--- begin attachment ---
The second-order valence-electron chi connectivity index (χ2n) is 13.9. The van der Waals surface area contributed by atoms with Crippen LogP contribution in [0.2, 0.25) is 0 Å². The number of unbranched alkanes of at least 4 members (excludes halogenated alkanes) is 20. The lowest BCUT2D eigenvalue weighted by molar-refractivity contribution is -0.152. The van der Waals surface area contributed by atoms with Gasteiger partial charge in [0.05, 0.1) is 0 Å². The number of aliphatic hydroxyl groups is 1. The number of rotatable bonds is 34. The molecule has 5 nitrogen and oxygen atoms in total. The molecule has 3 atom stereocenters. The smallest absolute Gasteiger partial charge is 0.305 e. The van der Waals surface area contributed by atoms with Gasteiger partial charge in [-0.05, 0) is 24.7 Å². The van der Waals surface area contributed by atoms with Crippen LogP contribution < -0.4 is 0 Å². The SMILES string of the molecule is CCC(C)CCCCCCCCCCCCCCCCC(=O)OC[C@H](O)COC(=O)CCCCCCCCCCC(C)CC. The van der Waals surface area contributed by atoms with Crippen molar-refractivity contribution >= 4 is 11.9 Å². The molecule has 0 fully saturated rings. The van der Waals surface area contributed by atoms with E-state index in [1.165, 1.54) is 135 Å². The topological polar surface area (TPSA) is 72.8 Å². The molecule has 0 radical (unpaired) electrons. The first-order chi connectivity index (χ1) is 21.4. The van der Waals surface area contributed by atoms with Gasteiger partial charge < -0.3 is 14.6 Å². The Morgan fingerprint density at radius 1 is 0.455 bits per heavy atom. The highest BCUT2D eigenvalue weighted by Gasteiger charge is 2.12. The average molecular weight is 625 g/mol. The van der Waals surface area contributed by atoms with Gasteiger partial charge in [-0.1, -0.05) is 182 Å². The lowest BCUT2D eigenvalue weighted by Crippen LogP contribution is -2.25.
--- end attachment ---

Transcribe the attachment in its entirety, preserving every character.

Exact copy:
The second-order valence-electron chi connectivity index (χ2n) is 13.9. The van der Waals surface area contributed by atoms with Crippen LogP contribution in [0.2, 0.25) is 0 Å². The number of unbranched alkanes of at least 4 members (excludes halogenated alkanes) is 20. The lowest BCUT2D eigenvalue weighted by molar-refractivity contribution is -0.152. The van der Waals surface area contributed by atoms with Gasteiger partial charge in [0.05, 0.1) is 0 Å². The number of aliphatic hydroxyl groups is 1. The number of rotatable bonds is 34. The molecule has 5 nitrogen and oxygen atoms in total. The molecule has 3 atom stereocenters. The smallest absolute Gasteiger partial charge is 0.305 e. The van der Waals surface area contributed by atoms with Gasteiger partial charge in [-0.05, 0) is 24.7 Å². The van der Waals surface area contributed by atoms with Crippen LogP contribution < -0.4 is 0 Å². The SMILES string of the molecule is CCC(C)CCCCCCCCCCCCCCCCC(=O)OC[C@H](O)COC(=O)CCCCCCCCCCC(C)CC. The van der Waals surface area contributed by atoms with Crippen molar-refractivity contribution >= 4 is 11.9 Å². The molecule has 0 fully saturated rings. The van der Waals surface area contributed by atoms with E-state index in [1.165, 1.54) is 135 Å². The topological polar surface area (TPSA) is 72.8 Å². The molecule has 0 radical (unpaired) electrons. The first-order chi connectivity index (χ1) is 21.4. The van der Waals surface area contributed by atoms with Gasteiger partial charge < -0.3 is 14.6 Å². The Morgan fingerprint density at radius 1 is 0.455 bits per heavy atom. The highest BCUT2D eigenvalue weighted by Gasteiger charge is 2.12. The average molecular weight is 625 g/mol. The van der Waals surface area contributed by atoms with Gasteiger partial charge in [-0.1, -0.05) is 182 Å². The lowest BCUT2D eigenvalue weighted by Crippen LogP contribution is -2.25.